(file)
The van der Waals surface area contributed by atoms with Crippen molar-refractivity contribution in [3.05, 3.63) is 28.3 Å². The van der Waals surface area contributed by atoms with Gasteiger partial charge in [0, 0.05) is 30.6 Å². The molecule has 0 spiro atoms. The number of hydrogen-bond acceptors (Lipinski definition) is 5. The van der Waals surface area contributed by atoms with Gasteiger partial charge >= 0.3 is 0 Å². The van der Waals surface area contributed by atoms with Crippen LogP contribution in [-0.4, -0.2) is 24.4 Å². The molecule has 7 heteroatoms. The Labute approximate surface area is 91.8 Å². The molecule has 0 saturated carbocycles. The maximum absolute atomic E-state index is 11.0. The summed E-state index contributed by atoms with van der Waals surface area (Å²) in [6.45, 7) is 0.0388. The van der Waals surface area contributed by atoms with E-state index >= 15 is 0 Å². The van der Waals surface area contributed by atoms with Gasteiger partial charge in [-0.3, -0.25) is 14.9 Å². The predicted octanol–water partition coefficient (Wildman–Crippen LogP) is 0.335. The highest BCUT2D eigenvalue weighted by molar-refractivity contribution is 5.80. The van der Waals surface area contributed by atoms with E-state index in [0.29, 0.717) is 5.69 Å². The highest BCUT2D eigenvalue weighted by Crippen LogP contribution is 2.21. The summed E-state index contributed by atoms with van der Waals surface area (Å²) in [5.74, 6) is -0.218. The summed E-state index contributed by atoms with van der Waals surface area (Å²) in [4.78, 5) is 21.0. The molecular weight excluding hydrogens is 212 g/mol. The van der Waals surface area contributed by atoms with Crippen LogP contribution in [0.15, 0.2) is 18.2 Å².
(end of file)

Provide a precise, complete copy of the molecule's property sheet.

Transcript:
The van der Waals surface area contributed by atoms with Crippen molar-refractivity contribution in [3.05, 3.63) is 28.3 Å². The van der Waals surface area contributed by atoms with Gasteiger partial charge in [0, 0.05) is 30.6 Å². The molecule has 0 spiro atoms. The number of hydrogen-bond acceptors (Lipinski definition) is 5. The van der Waals surface area contributed by atoms with Gasteiger partial charge >= 0.3 is 0 Å². The van der Waals surface area contributed by atoms with Crippen LogP contribution in [-0.4, -0.2) is 24.4 Å². The molecule has 7 heteroatoms. The Labute approximate surface area is 91.8 Å². The molecule has 0 saturated carbocycles. The maximum absolute atomic E-state index is 11.0. The summed E-state index contributed by atoms with van der Waals surface area (Å²) in [6.45, 7) is 0.0388. The van der Waals surface area contributed by atoms with E-state index >= 15 is 0 Å². The van der Waals surface area contributed by atoms with Gasteiger partial charge in [-0.3, -0.25) is 14.9 Å². The predicted octanol–water partition coefficient (Wildman–Crippen LogP) is 0.335. The highest BCUT2D eigenvalue weighted by molar-refractivity contribution is 5.80. The van der Waals surface area contributed by atoms with E-state index in [0.29, 0.717) is 5.69 Å². The highest BCUT2D eigenvalue weighted by Crippen LogP contribution is 2.21. The summed E-state index contributed by atoms with van der Waals surface area (Å²) in [5.74, 6) is -0.218. The summed E-state index contributed by atoms with van der Waals surface area (Å²) in [4.78, 5) is 21.0. The molecular weight excluding hydrogens is 212 g/mol. The van der Waals surface area contributed by atoms with Crippen LogP contribution in [0.15, 0.2) is 18.2 Å².